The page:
to-do list

"What are your next steps?"

These five words can make or break an entrepreneur with big ideas.

In my discussions with clients, the conversation invariably turns to grand accomplishments that they'll achieve in the future. It's great to talk about tactics that will help their companies reach their ultimate visions; in fact, doing so is a critical part of proper planning. But it's easy to lose sight of immediate steps when you're gazing far off into the distance.

I once heard former General Electric CEO Jack Welch speak, and he relayed one strategy that really stuck with me. Welch would routinely make leaders in his company answer a two-part question: First, "What are your five-year objectives?" And second, "What is your plan for the next 90 days?"

Welch's reasoning? He wanted to ensure that everyone understood their role in the company's future. And he also knew that without an immediate plan to start bringing the vision to life, people would never leave the starting line.

When someone asks you "What are your next steps?" you can no longer lean on big-picture strategy; you have to start thinking of actionable tasks. You must prioritize your time and resources. That's why these five simple words have such an impact.

So, how do you determine your next steps? It all comes down to prioritization. Even if you have countless small fires to extinguish every day (as most CEOs do), you must focus your attention on doing the work that really matters.

The late New York management consultant Ivy Lee was one of the earliest—and greatest—evangelists of priority-setting. Around the turn of the 20th century, he worked with some of the largest names in industry, including the president of Bethlehem Steel, Charles Schwab.

As a classic story goes, Schwab approached Lee hoping to increase both his own efficiency and that of his management team.

Lee made Schwab a proposition he simply couldn't refuse. He promised to increase the efficiency of Bethlehem's leadership team—and also drive up the firm's sales. All he needed was 15 minutes with each of Schwab's direct reports. When asked how much the initiative would cost, Lee replied: "Nothing, unless it works. After 90 days, you can send me a cheque for whatever you feel it's worth to you." Schwab readily agreed.

Lee met briefly with each of the steel-company executives. He asked only that they make one promise: that, at the end of every day, for the next 90 days, they would list and prioritize the six most important tasks to accomplish the following day. Then, the next morning, they would start with priority No. 1, then No. 2, and so on.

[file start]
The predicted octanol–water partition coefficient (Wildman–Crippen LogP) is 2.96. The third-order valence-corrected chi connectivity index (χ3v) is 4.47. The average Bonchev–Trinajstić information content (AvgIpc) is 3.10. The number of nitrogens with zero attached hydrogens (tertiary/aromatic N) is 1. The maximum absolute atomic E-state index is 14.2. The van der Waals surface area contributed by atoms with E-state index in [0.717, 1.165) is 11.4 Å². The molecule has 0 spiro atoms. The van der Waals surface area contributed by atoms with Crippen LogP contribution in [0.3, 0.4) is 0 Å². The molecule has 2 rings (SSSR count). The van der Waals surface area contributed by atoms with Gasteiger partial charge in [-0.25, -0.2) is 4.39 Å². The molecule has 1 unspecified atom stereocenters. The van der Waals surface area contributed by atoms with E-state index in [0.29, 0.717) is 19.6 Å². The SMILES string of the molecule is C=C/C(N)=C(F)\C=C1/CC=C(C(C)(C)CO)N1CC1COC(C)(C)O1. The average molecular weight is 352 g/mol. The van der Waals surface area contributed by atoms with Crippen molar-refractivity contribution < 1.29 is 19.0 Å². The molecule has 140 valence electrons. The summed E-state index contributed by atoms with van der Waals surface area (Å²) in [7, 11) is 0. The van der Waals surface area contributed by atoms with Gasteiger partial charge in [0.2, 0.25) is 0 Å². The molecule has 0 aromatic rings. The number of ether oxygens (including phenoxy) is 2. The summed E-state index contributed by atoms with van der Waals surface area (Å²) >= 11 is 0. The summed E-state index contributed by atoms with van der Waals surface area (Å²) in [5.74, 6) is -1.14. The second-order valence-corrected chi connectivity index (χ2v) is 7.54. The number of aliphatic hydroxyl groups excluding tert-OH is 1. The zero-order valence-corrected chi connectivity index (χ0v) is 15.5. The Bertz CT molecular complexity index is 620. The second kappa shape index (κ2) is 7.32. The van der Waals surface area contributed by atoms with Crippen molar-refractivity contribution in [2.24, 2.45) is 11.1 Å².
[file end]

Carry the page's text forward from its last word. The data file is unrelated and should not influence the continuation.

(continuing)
Using this simple system, executives found the highest-priority tasks weren't falling by the wayside, and that any uncompleted work tended to be of low priority. In short, the execs were doing more of the work that mattered and less of the work that didn't.

Three months after his first meetings with the Bethlehem execs, Lee received a cheque for $35,000 from Schwab—an astounding figure at a time when the average U.S. worker made $2 per day.

This story has transformed my life. Even in today's world, its tenets hold true. Each day, as things come up that need my focused attention, I capture them on a To-Do list and flag the really important things that will help me reach my long-term goals. Each evening, I review my list of high-priority items, rank the most pressing five, and put them into my calendar for the next day. I then start each day focusing on my top priority.

In ten years, I have probably accomplished all five items on my list only six times. But one thing is certain: when I start each day, I know I'm focused on what really matters. I know what my next steps are.

I've heard it said that one minute of planning is worth an hour of work. It's true. The simple practice of prioritizing my daily To-Do list has had a huge impact on my productivity, and the productivity of the hundreds of people I have shared it with. And it will for you too. Try it! Before you leave the office today, ask yourself: "What are your next steps?"

Andy Buyting understands what it takes to be a successful entrepreneur, having owned several businesses during his career. The developer of the Hiring Right Recruiting System and a Certified Gazelles International Business Coach, he provides strategic direction and growth tools for companies looking to go from good to great.

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